A popular myth has it that the destiny of a child is determined at birth and will one day come to pass, no matter how long it takes. If this is a truism, then Chocolate City artiste, Brymo, was destined for limelight.
Out of the blue, his break-out single, Ara, tore the charts within a week of its release, earning the 26-year-old singer some 10 nominations and awards. These include Headies’ Recording of the Year Award and 2012 Channel O’s Most Gifted Afro Pop Video of the Year.
According to the singer whose real name is Ashimi Olawale, his album titled TheSonofaKapenta,released this week, chronicles the journey of his life. As the only son of a carpenter father and petty trader mother, the artiste had a humble upbringing.
‘’I was born and raised in Okokomaiko and have been there since the late 80s. I grew up in a mixture of backgrounds. I cannot tell you that I came from the ghetto. I had friends who lived opposite my house who I did not see more than thrice a year because they were in boarding schools and friends who I always saw brandishing the latest phones. I was living opposite them in a face-me-I-face-you. House,’’ he says.
Notwithstanding his upbringing and exposure while growing up, Brymo is considerably at home with the English Language. The boyish-looking singer says although his parents were not learned, they placed a premium on his education.
He adds, “Everything was available for me. From their meager resources I was sent to school. I went to Lagos State University for my tertiary education but I had to run away after two years. I was studying Zoology because I was unable to handle the rigours of the course. If I had decided that I wanted to be a mechanic or a carpenter like my father, I could have been that. If I decided that I just wanted to go to school, I could have done that. For a few years, my father taught me how to use the saw, how to mend chairs, but sincerely speaking I didn’t learn anything. My mind was elsewhere – in music.’’
In 2002, he alongside three other friends formed a group called Aliens. But the group was disbanded in 2005. Brymo went solo and released his debut album Brymstone in 2007. But his fortunes changed overnight after a surprise phone call.
“I had this Nokia phone I was using then and I remember I actually just finished charging the phone and an hour after, the phone call just came in. This was in 2010. I was like ‘Wow, thank God my phone was charged. It was Denrele, who I had met earlier, that called me one day to tell me that MI had seen me perform somewhere and was interested in meeting me and the rest was history as I got signed on to Chocolate City almost immediately.”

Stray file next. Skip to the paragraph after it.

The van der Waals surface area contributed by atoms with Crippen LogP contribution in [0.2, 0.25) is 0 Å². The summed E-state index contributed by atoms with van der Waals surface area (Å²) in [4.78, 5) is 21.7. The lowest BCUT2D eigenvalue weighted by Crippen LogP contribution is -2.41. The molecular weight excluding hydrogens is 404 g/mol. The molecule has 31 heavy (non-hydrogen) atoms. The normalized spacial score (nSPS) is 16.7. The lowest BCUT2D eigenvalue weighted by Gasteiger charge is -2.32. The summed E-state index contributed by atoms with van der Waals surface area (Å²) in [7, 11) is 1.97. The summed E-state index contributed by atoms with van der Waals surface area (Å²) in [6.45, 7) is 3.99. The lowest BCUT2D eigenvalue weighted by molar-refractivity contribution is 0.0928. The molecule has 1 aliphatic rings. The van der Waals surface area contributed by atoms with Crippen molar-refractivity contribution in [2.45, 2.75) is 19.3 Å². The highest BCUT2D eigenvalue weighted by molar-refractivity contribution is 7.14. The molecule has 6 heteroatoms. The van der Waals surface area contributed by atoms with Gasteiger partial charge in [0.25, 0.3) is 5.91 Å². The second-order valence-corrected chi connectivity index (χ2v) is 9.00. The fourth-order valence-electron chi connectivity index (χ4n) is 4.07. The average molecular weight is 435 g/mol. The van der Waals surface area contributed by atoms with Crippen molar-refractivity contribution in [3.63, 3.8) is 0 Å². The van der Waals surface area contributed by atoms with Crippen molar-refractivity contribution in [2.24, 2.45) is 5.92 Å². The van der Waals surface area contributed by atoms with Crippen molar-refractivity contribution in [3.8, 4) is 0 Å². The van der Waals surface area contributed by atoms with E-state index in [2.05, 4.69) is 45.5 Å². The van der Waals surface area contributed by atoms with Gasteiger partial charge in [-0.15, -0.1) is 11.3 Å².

Brymo also discloses how the track, Ara, came about. “The chorus of Ara is actually an old folk song which I just reconstructed into the techno beat that I had and it sounded good and I was like okay, it works.
Some weeks later, after a very nice meal in the afternoon, I think it was Oha soup or Banga soup, the idea behind the title came to me. I was under pressure at that time and I needed to submit a single to Chocolate City and everybody had already agreed that my first single, which is Good Morning, should come first because it was recorded six months before Ara was written, but I guess God had other plans.”
Staying true to his Yoruba roots and love for Fuji music, Brymo’s Afrocentric sound is unmistakable and reflected in all his songs.
He says, “Music has no boundaries. I believe that people would rather listen to a sweet Yoruba song even if they don’t understand what the person is saying than listen to a horrible English song that they understand what the person is saying.”
As he looks forward to a positive reception from his sophomore album, the singer pledges to always reflect in his father’s advice, “that I should be careful with what I do because anything I do today would not go away. The day in itself would pass but your actions would be remembered.”